Just think about that. Medicare has spent hundreds of millions (billions?) on a technology which didn’t work, driving widespread use. Financial incentives are powerful and dangerous things*.
Time is brain
So, financial incentives are the big deal. Life or death for new technologies. So far, modern medical AI (by which I mostly mean deep learning) has received dozens of FDA clearances, but there has been almost no financial incentive to use these products.
So what is ContaCT, and how did Viz.ai get CMS to reimburse its use?
Viz.ai received FDA clearance in early 2018 for a deep learning system that can detect blockages in the large blood vessels that supply the brain, on CT scans. This system was an interesting break from the dozens of pure diagnostic systems that startups were producing at the time, in that it was intended purely for triage and fast response. If it saw a blockage, it directly contacted the specialist who could fix the problem, skipping the radiologist who would normally read the image first.
Viz.ai claim that by reducing the time for a specialist to review the CT scan of possible blockages, they prevent long delays during which time more and more brain cells are dying from a lack of blood. They have published a few papers on the topic (here and here) and had to provide a fair bit more to CMS to justify this claim.
The CMS document that describes the decision to reimburse ContaCT is 40 pages long, but is well worth a read if this whole topic is of interest. There is a lot in there, with a lot of back and forth between CMS and Viz.ai, covering a lot of topics (including many that I have seen raised on Twitter). I’ve uploaded the document here (extracted from a longer 2000+ page document on other CMS decisions).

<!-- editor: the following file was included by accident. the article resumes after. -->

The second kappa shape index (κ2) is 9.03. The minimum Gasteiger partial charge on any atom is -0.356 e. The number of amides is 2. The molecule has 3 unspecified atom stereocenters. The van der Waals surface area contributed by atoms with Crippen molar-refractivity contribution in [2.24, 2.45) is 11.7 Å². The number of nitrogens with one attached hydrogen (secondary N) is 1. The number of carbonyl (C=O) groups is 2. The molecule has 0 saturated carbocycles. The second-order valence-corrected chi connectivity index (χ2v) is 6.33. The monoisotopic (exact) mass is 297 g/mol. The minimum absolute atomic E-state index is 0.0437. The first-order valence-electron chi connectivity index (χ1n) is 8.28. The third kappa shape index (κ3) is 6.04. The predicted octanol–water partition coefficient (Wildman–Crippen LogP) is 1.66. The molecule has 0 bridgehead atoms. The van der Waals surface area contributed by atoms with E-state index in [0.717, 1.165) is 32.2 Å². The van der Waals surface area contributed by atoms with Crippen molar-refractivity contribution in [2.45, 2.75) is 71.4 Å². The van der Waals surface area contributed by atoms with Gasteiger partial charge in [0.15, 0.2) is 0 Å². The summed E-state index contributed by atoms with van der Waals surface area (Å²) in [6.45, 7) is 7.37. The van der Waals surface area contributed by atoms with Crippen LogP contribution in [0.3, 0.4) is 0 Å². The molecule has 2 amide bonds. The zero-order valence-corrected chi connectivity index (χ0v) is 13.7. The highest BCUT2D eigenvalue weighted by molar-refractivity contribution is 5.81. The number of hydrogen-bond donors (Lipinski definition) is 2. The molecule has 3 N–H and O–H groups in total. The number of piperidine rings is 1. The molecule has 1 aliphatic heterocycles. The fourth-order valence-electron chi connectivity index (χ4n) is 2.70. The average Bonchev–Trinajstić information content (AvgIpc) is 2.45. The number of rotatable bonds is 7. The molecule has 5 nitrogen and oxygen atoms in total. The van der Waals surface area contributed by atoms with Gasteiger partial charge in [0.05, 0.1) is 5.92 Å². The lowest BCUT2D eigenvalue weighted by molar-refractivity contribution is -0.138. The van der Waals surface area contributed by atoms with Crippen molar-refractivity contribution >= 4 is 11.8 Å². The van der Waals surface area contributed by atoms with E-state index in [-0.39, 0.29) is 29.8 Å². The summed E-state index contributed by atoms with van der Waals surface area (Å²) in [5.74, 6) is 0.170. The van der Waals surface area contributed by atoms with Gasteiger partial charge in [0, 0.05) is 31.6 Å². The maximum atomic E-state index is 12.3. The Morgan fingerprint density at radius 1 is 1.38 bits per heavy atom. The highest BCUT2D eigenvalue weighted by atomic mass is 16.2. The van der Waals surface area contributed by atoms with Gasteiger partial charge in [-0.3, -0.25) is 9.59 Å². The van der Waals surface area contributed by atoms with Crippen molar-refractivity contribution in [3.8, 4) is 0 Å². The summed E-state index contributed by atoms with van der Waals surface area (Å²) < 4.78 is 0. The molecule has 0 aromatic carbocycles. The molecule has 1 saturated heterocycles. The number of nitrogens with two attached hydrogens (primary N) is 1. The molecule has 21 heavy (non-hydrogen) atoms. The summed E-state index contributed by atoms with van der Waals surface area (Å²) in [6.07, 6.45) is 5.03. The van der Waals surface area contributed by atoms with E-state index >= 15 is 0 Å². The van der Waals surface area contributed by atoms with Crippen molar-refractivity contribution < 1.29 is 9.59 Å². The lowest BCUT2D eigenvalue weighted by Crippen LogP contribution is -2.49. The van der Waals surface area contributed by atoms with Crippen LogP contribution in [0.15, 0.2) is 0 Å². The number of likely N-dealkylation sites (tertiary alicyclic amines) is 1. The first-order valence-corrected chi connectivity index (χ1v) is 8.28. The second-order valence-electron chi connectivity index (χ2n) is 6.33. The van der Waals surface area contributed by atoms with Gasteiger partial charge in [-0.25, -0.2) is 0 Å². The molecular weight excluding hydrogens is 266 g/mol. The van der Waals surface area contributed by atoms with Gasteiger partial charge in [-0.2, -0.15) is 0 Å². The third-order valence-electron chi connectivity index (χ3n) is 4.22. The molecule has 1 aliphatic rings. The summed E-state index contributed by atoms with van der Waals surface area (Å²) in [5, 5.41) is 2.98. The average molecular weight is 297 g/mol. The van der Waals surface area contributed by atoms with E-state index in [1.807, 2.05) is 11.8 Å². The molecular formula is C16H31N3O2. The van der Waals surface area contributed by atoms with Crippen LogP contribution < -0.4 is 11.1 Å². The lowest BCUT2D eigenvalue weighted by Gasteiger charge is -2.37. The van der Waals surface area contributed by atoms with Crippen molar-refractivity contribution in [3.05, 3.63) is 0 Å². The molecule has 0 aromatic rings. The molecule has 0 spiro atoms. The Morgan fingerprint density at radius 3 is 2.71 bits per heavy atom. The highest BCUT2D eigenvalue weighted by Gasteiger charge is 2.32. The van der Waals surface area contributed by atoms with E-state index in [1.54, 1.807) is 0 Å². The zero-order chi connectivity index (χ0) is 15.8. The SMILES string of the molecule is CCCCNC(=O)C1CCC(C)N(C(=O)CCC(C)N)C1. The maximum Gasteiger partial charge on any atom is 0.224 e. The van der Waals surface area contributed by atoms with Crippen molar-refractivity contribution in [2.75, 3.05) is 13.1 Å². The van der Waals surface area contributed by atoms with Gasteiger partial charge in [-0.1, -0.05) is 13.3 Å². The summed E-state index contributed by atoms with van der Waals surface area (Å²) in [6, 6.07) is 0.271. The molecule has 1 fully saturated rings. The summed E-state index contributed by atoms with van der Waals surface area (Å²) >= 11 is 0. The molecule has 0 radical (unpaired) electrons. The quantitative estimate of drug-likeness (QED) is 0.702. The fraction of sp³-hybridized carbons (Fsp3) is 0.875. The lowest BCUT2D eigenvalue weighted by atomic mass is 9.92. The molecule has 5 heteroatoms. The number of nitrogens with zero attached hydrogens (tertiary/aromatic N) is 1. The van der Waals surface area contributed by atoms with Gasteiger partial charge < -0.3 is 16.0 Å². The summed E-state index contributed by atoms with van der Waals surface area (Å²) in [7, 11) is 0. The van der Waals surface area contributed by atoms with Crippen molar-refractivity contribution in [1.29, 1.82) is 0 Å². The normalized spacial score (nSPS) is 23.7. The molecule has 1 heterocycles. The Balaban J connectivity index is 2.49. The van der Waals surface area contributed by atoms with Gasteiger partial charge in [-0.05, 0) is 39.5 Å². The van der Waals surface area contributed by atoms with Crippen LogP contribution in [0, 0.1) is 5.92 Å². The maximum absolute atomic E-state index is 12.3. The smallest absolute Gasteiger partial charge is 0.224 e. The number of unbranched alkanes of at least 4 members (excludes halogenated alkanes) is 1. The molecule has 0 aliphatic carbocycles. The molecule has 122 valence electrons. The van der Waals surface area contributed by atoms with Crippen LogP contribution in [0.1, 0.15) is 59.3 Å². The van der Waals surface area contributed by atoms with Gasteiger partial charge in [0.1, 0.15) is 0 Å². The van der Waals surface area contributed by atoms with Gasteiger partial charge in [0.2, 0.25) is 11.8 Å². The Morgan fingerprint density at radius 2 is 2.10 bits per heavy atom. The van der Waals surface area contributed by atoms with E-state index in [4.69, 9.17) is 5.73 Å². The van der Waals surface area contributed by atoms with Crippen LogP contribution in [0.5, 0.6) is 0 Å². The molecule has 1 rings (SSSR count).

CMS requires that applicants prove the technology produces “substantial clinical improvement”. So what did Viz.ai provide?
They show several things:
- faster time to notification of the clot-busting specialist
- faster time to transfer from peripheral hospital to a central hospital where the relevant procedure can be performed
- faster time to clot-busting procedure
These things alone are interesting, but rely purely on our existing knowledge that delays lead to worse brain injuries (as the saying goes, “in strokes, time is brain”). But Viz.ai didn’t stop there. They actually did the thing I always harp on about. They showed outcomes.
- Improved modified Rankin score (mRS) at discharge
- Improved NIH Stroke Score (NIHSS) at day 5
- Improved mRS at day 90
These outcomes show that these patients did better than patients without ContaCT. These scores are widely used in stroke trials and summarise degree of damage/disability following a stroke**. So that is awesome, finally we have evidence of a clinical improvement for a radiology AI system!
Not everyone was impressed with the evidence provided to CMS when this story hit the webs.
Hugh and Ahmed raise two main points.
- that the time-saving comes from cutting out the radiologist and getting the neuro-interventionalist to review the CT scan directly
- that the sample size is pretty small
I’m going to take off my skeptical hat and disagree with both of them!